Reviewing the code above and our list of features, a few patterns start to emerge.

One is that we think of each kind of data differently. “Bookmarks” belong in a conceptual bucket separate from “Portfolio search results”. “Portfolio search results summary” kind of belongs in its own bucket, but it’s actually dependent on whatever “Portfolio search results” returns, even if there are two separate requests to get each kind of data.

And then there’s how we specify which member of each kind of data we’re trying to get. For the search results, it’s all of the search parameters. If we click into a loan to show a details page, it’s the ID of that loan.

This idea of “type of thing”, “key to get particular thing” has really good cognitive ergonomics. It’s nice that it handles both our list and show actions for loans in our portfolio. For bookmarks, there isn’t quite a “key to get a particular thing”, except perhaps the current user’s ID.

We ended up settling on two terms:

A resource is a type of thing. It’s the bucket containing a set of things that serve the same purpose or have the same shape.

An identity is the information we need to get a specific thing within a type. It can be search parameters or an ID or nothing.

And how about actual development ergonomics? What would we want the code that powers this to look like?

Well, in this developer’s experience, composing a component usually happens in this series of steps:

// 1. what am I going to call this thing?
const PortfolioPage = () => {};

// 2. what will it render?
const PortfolioPage = () => {
  return (
    <div className=“PortfolioPage”>
      <table>{/* … */}</table>
    </div>
  );
};

// 3. where am I going to get the data it needs to render?
const PortfolioPage = () => {
  const data = []; // <something amazing here>
  return (
    <div className=“PortfolioPage”>
      {data.map(loan => (
        <div className=“__loan” key={loan.id}>
          {loan.address}
        </div>
      ))}
    </div>
  );
};

Step 3, last time around, was where we wrote out not-quite-robust-enough fetching code, but this is definitely where it feels natural to write it. What if we condensed it down to something extremely simple, say:

// 3. where am I going to get the data it needs to render?
const PortfolioPage = () => {
  const data = PortfolioDataResource.use(searchParams);
  return (
    <div className=“PortfolioPage”>
      {data.map(loan => (
        <div className=“__loan” key={loan.id}>
          {loan.address}
        </div>
      ))}
    </div>
  );
};

To set up that resource, we’d only need to tell our library how to fetch it, something like:

const PortfolioDataResource = describeResource(async searchParams => {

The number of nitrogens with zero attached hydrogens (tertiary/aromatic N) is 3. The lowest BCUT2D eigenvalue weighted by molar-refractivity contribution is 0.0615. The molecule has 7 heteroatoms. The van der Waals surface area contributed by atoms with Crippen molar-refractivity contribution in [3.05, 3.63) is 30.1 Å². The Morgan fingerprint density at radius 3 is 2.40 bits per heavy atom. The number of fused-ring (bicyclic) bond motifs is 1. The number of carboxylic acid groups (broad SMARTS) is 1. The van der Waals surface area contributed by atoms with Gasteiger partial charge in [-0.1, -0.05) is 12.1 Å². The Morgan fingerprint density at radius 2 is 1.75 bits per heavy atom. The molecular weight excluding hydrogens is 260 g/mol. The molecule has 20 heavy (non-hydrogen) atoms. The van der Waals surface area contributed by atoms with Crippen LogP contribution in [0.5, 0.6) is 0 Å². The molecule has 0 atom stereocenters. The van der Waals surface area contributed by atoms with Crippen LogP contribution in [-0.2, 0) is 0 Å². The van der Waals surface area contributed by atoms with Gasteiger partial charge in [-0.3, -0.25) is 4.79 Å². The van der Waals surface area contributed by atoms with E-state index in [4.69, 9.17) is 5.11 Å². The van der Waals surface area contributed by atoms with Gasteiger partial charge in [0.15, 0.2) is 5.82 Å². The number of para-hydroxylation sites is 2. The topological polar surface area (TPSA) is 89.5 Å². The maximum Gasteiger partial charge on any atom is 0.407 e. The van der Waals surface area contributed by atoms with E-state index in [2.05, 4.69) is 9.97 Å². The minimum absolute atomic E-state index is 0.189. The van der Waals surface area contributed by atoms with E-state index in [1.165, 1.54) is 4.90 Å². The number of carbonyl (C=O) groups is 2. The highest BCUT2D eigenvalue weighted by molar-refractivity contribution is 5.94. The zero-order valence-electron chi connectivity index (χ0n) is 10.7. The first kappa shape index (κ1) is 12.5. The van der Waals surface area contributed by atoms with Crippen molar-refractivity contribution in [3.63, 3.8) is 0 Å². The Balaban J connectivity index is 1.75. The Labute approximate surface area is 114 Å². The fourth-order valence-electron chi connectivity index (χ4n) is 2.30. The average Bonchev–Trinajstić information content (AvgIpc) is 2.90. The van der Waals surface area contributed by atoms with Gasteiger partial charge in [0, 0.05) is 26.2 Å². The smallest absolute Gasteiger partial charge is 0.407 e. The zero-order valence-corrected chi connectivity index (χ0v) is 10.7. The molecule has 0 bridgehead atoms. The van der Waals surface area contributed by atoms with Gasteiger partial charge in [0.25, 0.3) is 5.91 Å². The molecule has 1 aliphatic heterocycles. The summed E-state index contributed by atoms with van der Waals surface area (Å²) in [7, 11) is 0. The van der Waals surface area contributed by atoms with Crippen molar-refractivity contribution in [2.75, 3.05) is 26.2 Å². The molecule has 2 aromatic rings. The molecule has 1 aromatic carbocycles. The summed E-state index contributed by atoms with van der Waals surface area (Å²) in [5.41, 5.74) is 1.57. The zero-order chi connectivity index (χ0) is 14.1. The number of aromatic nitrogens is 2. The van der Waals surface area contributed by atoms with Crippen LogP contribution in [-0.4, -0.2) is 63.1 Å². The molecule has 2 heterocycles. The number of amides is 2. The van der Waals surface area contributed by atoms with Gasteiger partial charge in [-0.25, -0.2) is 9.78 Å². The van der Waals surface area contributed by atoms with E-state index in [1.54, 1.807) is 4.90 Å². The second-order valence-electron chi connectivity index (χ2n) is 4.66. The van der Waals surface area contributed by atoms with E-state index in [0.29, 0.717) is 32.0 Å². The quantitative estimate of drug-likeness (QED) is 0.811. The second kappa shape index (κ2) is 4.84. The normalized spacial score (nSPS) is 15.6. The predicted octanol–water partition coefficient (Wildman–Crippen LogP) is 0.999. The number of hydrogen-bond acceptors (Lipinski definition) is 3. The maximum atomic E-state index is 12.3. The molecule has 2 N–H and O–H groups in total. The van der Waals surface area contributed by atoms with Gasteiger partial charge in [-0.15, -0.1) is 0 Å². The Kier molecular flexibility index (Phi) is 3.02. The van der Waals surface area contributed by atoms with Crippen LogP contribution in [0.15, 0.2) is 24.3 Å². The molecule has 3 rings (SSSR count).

return await (
    await window.fetch(
      `/api/portfolio?${Object.entries(searchParams)
        .map(([field, value]) => `${field}=${value}`)
        .join(“&”)}`
    )
  ).json();
});

And what about my updates? How do I want to write those? Let’s break out a loan row component and see.

const LoanRow = ({ loan }) => (
  <div className=“LoanRow”>
    {loan.address}{” “}
    <SelectInput
      options={statusOptions}
      value={loan.status}
      onChange={
        {
          /* <something amazing here> */
        }
      }
    />
  </div>
);

Well, what would be really nice is if I could just pass a plain JS function to onChange and not have to think about coordinating its effects with other components.

const LoanRow = ({ loan }) => (
  <div className=“LoanRow”>
    {loan.address}{” “}
    <SelectInput
      options={statusOptions}
      value={loan.status}
      onChange={status => {
        setLoanStatusMutation({ loanId: loan.id, status });
      }}
    />
  </div>
);

And what might the inside of that function look like?

const setLoanStatusMutation = async ({ loanId, status }) => {
  try {
    // 1. actually save our changes
    await window.fetch(“/api/portfolio/” + loanId + “/setStatus”, {
      method: “PUT”,
      headers: {
        “Content-Type”: “application/json”,
      },
      body: JSON.stringify(status),
    });
    // 2. express which resources need an update
    await PortfolioDataResource.refresh();
  } catch (error) {
    window.alert(“We weren’t able to update the status on that loan!”);
  }
};

This is really appealing – one of the great things about React is how it makes one a better JavaScript developer. Its API surface area is small, it lets you use your existing JS knowledge to get things done. This is definitely a developer experience we’d like to copy.